Here's the first of three 2008 cases we'll mention today that pertain to attorney's fees, which often present an important issue in wage and hour cases and class actions. In and unpublished case entitled Fernandez v. Victoria’s Secret Stores, LLC (CD Cal. 2008) Case 2:06-cv-04149-MMM-SH, the U.S. District Court gave final approval to a wage and hour class action settlement in a case against Victoria’s Secret stores, alleging a failure to pay wages, unfair trade practices and unfair competition, and conversion of wages. The basic underlying claim was the the company required job applicants to participate in a sales tryout during which they are trained and directed to work in Victoria’s Secret stores without pay.
The settlement included payment to class members in the form of $67.50 in store gift cards ("Each class member who submits a valid claim form will receive a gift card from Victoria’s Secret in the amount of $67.50. This gift card will not expire, will be freely transferrable, and can be used to purchase products sold at any Victoria’s Secret store or online."). The agreement calls for Victoria’s Secret to pay up to a maximum of $10 million, with $3.5 million going toward attorney fees. Because the settlement involved gift cards, the court reduced the actual cash value of the settlement to $8.5 million. At that amount, the attorney fee request represented 39.4% of the total settlement compensation. The court found this to be too high, and cut the fees to $2.9 million, or 34% of the value of the settlement. The amount reflected a lodestar multiplier of 1.82.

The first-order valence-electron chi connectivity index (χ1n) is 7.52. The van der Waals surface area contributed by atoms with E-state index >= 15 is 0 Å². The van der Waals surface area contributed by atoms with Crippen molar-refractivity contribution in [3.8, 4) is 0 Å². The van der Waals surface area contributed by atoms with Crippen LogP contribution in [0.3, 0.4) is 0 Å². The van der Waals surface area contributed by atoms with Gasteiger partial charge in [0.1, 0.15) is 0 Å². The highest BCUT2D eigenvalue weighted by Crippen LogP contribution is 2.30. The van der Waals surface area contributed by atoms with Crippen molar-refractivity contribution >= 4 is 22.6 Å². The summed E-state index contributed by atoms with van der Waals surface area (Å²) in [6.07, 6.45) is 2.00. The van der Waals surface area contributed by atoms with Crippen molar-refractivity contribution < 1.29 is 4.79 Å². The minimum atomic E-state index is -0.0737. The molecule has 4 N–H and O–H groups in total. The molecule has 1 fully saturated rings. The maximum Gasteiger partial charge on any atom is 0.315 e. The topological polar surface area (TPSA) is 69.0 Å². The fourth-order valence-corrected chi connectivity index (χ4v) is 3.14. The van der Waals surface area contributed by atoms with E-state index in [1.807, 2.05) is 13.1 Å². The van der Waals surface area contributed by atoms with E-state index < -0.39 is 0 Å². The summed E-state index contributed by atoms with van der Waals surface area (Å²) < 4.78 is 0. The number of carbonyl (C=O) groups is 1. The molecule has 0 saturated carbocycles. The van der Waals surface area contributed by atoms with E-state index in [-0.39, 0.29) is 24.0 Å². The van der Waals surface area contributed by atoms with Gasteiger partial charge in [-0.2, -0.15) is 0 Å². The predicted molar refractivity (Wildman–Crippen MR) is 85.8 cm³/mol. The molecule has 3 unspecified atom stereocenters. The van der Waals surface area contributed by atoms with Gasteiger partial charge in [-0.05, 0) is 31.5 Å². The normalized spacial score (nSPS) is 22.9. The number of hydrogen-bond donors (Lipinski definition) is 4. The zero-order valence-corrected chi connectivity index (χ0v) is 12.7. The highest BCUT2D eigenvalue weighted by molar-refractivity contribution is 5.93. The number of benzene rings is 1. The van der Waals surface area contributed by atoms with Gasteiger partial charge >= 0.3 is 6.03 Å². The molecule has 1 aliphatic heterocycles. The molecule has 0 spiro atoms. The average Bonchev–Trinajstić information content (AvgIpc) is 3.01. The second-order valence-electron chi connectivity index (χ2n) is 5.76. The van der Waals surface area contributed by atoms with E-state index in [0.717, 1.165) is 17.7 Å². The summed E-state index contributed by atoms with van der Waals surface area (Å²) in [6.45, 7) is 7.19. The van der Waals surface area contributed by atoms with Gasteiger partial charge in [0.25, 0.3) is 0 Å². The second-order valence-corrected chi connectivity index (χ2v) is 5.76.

It is quite uncommon to see "coupon settlement" in a wage and hour case, particularly a case that was removed from Superior Court under CAFA. The only kind of wage and hour case in which this is common is when the claims include "wardrobing" claims, whereby clothing stores (Gap, Polo, J. Jill, Chico's, etc.) require their employees to buy clothes from their employer. We've had restaurants offer food coupons as part of meal and rest break settlements, but we've never accepted such offers.
The order also reflects an interesting tactic the class counsel used to increase notice. In additional to mailings to 77,411 class members, a notice was published in five major California newspapers and a Facebook flyer was also made available to visitors at Facebook.com. "According to Facebook, the flier was viewed 584,000 times." Approximately 4.4% of the notices were returned as undeliverable. There were 7,280 timely claim forms, a 9.4% response rate. There were 29 opt-outs and three objectors, one of whom objected because she felt she had been treated well as a Victoria’s Secret employee and would like to be rehired.
You can download the order here.